Sunnyvale librarian selected for national Emerging Leader program

From The Mercury News

” Sunnyvale children’s librarian Raina Tuakoi has been nationally recognized as a 2018 “Emerging Leader” by the American Library Association.Tuakoi has been with the Sunnyvale Public Library for more than three years and said she became dedicated to the profession since spending a lot of time at the San Mateo Public Library as a child.“Working as a library page before college and during college made me realize that’s what I want to do. I really love being a librarian,” she said.The ALA’s Emerging Leaders program allows newer library employees from across the country to participate in a development program where they can connect with other librarians to network and exchange ideas. Tuakoi and the other 49 Emerging Leaders will attend an ALA midwinter conference and the association’s annual conference. They will work together to present a professional project.”


Sunnyvale Library to close patent and trademark resource center

From The Mercury News

“After 54 years of helping residents patent innovations, the Sunnyvale Public Library’s Patent and Trademark Resource Center will close.The Sunnyvale City Council unanimously voted at its Nov. 28 meeting to discontinue the center. The council followed a unanimous recommendation to do so from the Board of Library Trustees.The center, which opened in 1963, is one of seven patent and trademark resource centers in the state, with others located in Los Angeles, Riverside, Sacramento, San Diego, San Francisco and San Jose. The San Jose center opened in January 2016 at the Dr. Martin Luther King Jr. Library. A U.S. patent and trademark office opened in downtown San Jose the year prior.After the San Jose offices opened, the Sunnyvale center’s use “declined to the point of being nearly nonexistent,” according to the staff report.”

Sunnyvale gets mobile bike library

From Mercury News

” The Sunnyvale Public Library will soon hit the streets with a new mobile bicycle library complete with the ability to check out books, sign up new members and give away library-related goodies on the go.The library-on-wheels is a bright green electric bike with a yellow book trailer hitched to the back that can haul 25-50 pounds of books and other materials. It’s also a hot spot for free wireless Internet and is equipped with a tablet station where people can sign up for library cards.Librarian Christina Shin says similar mobile bikes are used at other Bay Area libraries like Santa Cruz, San Francisco and Los Gatos. Shin says it could be a tool to boost outreach while also promoting other city aims like healthy and green living.”

Sunnyvale: Library cart cafe brews coffee, fights homelessness

From The Mercury News

” Visitors to the Sunnyvale Public Library can now purchase beverages from a cart that has a purpose beyond just refreshment.Kartma Street Cafe held its grand opening and ribbon cutting at the library on March 22. The cart bills itself as “the street cafe that’s ending homelessness.”A creation of Downtown Streets Team, all of the baristas and operators are individuals transitioning out of homelessness. Organizers say those staffing it are receiving the chance to “earn a living wage.” All Kartma baristas go through training before going on to serve the public.The cafe, which got its start in San Jose, is now a permanent fixture outside the library courtyard. It serves coffee, hot chocolate and tea. Java is from Chromatic Coffee in San Jose. The cart is open Monday through Friday from 8:30 a.m. to 3:30 p.m.”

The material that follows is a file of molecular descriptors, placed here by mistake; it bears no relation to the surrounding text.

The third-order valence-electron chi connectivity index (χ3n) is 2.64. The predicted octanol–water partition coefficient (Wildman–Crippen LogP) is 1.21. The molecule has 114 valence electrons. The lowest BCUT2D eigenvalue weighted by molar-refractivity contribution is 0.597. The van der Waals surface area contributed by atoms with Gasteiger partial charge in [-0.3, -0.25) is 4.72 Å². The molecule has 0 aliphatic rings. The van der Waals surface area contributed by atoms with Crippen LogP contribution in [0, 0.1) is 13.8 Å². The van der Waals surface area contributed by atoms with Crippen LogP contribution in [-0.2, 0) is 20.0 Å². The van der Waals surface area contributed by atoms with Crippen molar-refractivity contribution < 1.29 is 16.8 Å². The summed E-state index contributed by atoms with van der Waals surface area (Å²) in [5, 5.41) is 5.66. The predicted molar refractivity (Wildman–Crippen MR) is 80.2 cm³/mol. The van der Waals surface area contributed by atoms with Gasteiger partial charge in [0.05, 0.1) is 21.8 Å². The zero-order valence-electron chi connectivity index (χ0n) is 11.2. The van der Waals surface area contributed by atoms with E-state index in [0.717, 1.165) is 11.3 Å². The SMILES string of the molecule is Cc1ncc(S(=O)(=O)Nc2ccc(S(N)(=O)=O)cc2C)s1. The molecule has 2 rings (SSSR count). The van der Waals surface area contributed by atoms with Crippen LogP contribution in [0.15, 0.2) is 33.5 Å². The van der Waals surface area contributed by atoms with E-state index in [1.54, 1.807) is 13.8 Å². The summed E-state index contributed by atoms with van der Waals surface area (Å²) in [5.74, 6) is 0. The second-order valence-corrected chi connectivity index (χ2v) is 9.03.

Sunnyvale Library has been delivering books to home-bound residents for 30 years

From San Jose Mercury News

“For 30 years the Sunnyvale Public Library has been bringing the gift of literature to those who may not be able to go out and check out a book on their own.
The Homebound program, called Special Outreach Services until recently, works to bring library material to readers who aren’t able to travel to the library on their own power. The program specializes in assisting the elderly, the injured and the mentally ill.”

Sunnyvale Library director is turning the page

from the San Jose Mercury News

“Sunnyvale’s library and community services director is beginning a new chapter in life. Lisa Rosenblum, who has been with the Sunnyvale Library for six years, has accepted a new position as chief librarian for the Brooklyn Public Library in New York.”

Sunnyvale Public Library to celebrate centennial Dec. 14

from the San Jose Mercury News

“Once upon a time, the Sunnyvale Public Library wasn’t the public library. In the beginning it was a reading room, first opened by the Women’s Christian Temperance Union in 1908. It wasn’t until Dec. 14, 1914, that the union gave control of the library to the city, officially marking the beginning of the Sunnyvale Public Library. One hundred years later to the very day it became the public library, there will be a celebration of literary proportions.”